A man who murdered his two young children by smothering them with a petrol-soaked rag has been sentenced to at least 33 years in jail.
Endris Mohammed, 47, was convicted of killing his son Saros and daughter Leanor Endris, aged eight and six, at their home in Birmingham last October.
He also tried to kill his wife in an attempted gas blast at the house, Birmingham Crown Court heard.
He was also given a 10-year concurrent sentence for her attempted murder.
On Friday, jurors took less than 30 minutes to find Mohammed guilty of the killings of his children and the attempt to murder his wife, Penil Teklehaimanot.
Jurors had heard that after trying to blow up the house by tampering with a gas valve Mohammed, a taxi driver, had started a fire near the front door.
Saros and Leanor died from airway obstruction after suffering chemical burns to their faces, the court was told.
On the night they were murdered, Mrs Teklehaimanot was woken by a smoke alarm at their home in Holland Road, Great Barr, but had thought her children were asleep.
But, they had been killed by their father during a "sleepover" downstairs with him, and were found dead at about 03.30 BST on 28 October, 2016.
Passing sentence on Mohammed, Mr Justice Gilbart described the murders as a "terrible criminal enterprise" and told Mohammed: "You have deliberately snuffed out their young lives".
"They trusted you implicitly and were enjoying your company even on the night of their murder," he said. "You repaid their trust in you by killing them."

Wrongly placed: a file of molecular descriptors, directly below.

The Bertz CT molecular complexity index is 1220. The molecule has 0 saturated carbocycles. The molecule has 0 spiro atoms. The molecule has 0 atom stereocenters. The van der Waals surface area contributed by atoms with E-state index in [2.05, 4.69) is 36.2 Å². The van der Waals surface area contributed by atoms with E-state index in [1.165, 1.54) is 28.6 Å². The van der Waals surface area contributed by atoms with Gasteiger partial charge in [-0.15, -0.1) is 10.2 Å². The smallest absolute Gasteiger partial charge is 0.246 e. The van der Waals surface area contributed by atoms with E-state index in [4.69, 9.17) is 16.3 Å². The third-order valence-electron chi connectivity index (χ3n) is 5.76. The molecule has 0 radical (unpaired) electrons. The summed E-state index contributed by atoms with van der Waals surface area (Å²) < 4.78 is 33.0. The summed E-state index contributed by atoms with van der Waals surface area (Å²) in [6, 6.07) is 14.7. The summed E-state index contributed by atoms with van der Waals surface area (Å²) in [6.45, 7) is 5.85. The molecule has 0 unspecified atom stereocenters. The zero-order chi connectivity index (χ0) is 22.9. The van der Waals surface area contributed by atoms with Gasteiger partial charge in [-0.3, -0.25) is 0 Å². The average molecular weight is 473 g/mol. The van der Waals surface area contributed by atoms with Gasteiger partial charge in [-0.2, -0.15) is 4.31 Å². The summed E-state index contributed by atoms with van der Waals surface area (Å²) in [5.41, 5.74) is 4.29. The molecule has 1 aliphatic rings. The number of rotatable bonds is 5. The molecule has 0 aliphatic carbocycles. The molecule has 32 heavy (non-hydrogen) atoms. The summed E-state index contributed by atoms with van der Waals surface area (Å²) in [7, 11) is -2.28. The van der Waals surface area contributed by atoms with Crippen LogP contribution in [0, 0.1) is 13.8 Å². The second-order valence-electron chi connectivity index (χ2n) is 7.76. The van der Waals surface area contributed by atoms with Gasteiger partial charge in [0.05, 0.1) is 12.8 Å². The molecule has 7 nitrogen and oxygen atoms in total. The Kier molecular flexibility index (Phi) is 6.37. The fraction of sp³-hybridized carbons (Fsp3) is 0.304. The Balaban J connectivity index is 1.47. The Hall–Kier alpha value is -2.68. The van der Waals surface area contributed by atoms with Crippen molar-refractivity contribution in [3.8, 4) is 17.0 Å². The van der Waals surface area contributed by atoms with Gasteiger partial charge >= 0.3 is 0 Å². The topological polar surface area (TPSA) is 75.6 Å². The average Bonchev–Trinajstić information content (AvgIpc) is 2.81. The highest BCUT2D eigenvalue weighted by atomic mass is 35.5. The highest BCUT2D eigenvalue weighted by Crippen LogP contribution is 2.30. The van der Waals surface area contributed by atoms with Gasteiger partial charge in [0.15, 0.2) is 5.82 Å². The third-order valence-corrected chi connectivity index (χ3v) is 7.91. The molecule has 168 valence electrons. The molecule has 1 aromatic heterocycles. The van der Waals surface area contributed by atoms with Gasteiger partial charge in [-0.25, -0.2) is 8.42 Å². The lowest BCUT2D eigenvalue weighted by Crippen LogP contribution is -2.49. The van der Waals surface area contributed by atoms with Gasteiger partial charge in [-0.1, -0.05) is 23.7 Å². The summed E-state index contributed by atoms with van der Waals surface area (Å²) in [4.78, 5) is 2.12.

CCTV footage showed Mohammed buying a fuel can and three litres of petrol the day before the murders.
Speaking after his conviction, Mrs Teklehaimanot said the pain of losing her children was "indescribable".
"There is no bigger pain in this world than this experience," she said. "I cannot comprehend how anyone could be so cold-hearted."
The Uber driver claimed to have a depressive disorder, citing debts and failed hopes for "a good life in England".
He murdered his children after deciding they "would be better off dead", the court heard.
He was later found sitting in his car in Newcastle-under-Lyme, Staffordshire, with severe burns, after setting fire to himself.
Police said Mohammed had no history of mental illness and contrary to claims of financial difficulties, his account was not overdrawn and Mrs Teklehaimanot was "bringing good money into the house".
Judge Gilbart accepted Mohammed was suffering a depressive illness but said it fell short of diminished responsibility.
Det Insp Justin Spanner, from West Midlands Police, said "evidence of the pre-planning" made this "one of the worst cases I've dealt with".
Mohammed's defence barrister Timothy Raggatt, said the defendant was a man of "previous good character... who has done something unspeakable".
"He is at a loss to understand it himself," he added.